While the above described systems facilitate the self-administration and monitoring of medication, there is a need for additional features and improvements for such systems. None of the known systems provide feedback to the patient in order to assist the patient in maintaining preset clinical values. While the Gravel device is capable of monitoring and recording dose and monitored substance levels in an electronic logbook, the device is a “measure only” device, and does not provide feedback to the patient other than displaying measured substance or dosage levels. Thus, where a patient is deviating from clinical targets, intervention is not possible until the various measurements recorded by the patient (and/or the device) are reviewed by a health care professional (HCP). Furthermore, because the device does not provide immediate feedback, the patient is unaware and therefore unable to take corrective action immediately.
 Therefore there is a need for an improved medical therapy guidance system. Such a system would monitor a patient's progress based on recorded medication dose and property level measurements, and provide immediate feedback to inform the patient if they are on target, or if they are danger of deviating from their therapy target. Furthermore, it would be advantageous for a therapy guidance device to guide patients to perform self-assessments, and to inform patients of ways to take corrective actions in order to return to therapy targets. Finally, such a device would empower the patient to become a partner with their HCP in reaching a therapy goal.
 The above described disadvantages are overcome, and other advantages are realized, in a system and method according to the present invention. The invention is embodied in a system for self-assessment and corrective action based on guidelines. The system includes a data storage component, for storing guideline data representing guidelines for assessing the condition of a person or guidelines for taking action on the person. The data storage component also stores user data representing both quantitative data, and qualitative self-assessment data. The system also includes an output device adapted to display a representation of at least a portion of the user data to at least a portion of the guideline data.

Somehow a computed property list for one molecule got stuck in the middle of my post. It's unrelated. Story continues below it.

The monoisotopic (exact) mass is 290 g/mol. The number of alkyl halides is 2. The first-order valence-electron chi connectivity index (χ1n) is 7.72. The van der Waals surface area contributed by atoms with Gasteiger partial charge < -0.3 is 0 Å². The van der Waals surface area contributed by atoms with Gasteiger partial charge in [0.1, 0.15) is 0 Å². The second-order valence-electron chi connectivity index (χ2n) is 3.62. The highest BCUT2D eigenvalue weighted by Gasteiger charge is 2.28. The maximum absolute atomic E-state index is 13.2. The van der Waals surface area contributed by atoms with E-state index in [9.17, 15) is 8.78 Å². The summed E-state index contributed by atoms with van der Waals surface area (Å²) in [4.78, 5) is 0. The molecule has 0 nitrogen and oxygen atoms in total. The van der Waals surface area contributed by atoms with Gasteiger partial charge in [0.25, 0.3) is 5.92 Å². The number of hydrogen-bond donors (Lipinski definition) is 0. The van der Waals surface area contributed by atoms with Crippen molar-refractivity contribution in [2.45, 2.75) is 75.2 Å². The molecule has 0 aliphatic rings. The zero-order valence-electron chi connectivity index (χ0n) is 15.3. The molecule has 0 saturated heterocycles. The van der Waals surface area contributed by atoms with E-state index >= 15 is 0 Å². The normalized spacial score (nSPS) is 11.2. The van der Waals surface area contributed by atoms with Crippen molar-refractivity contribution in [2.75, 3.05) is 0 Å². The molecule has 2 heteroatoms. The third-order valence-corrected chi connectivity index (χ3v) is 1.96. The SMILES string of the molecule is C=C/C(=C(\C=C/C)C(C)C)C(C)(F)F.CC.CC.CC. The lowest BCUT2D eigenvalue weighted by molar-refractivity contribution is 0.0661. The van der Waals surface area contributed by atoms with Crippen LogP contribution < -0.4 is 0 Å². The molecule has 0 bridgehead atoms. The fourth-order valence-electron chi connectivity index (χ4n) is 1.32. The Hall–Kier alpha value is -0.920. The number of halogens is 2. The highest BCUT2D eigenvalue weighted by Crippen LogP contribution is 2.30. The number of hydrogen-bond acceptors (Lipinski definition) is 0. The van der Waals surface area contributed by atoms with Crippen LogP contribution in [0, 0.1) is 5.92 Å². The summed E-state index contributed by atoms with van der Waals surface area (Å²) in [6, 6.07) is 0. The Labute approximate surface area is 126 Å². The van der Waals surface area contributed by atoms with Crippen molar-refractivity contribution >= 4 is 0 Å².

Another embodiment of the invention is a method of disease management. The method comprises storing guidelines data including guidelines for assessing the condition of a person and guidelines for taking action on the person in a memory. The method further comprises setting acceptable range and therapy plan values in a device which is adapted to measure a property in an entity, measuring the property, and storing measured property data representing the value of the property measured and the time the property was measured. The method includes comparing the measured property data to a subset of the guidelines data, and based on the comparison, alerting the user of the device if the measured property data values are not within an acceptable range, or are in danger of falling outside the acceptable range.
 The invention is also embodied in a device of self-assessment of disease management. The device comprises a graphical user interface, and includes a target image and at least one factor icon. The factor icon is adapted to be moved to a position on the target image that is representative of the user's self-assessment of performance relative to the factor.
 Still another embodiment of the invention is a method of self-assessment of disease management. The method comprises moving a factor icon in a graphical user interface including a target image to a position on the target image representative of a self-assessment of performance related to the factor, and based on the position, selecting a subset of suggestion data and displaying the suggestion data on a display.
 Yet another embodiment of the present invention is a computer readable medium of instructions adapted to control a system for self-assessment of disease management. The computer readable medium of instructions includes a first set of instructions adapted to control a graphical user interface to display a target image and at least one factor icon. A second set of instructions is adapted to control the system to allow the user to move the at least one factor icon to a position on the target image representative of the user's self assessment of performance relative to the factor. A third set of instructions is adapted to select, based on the self-assessment, a subset of suggestions for performance improvement. Finally, a fourth set of instructions is adapted to display the subset of suggestions. The suggestions can include links to further instructional materials including audio-visual instructional presentations.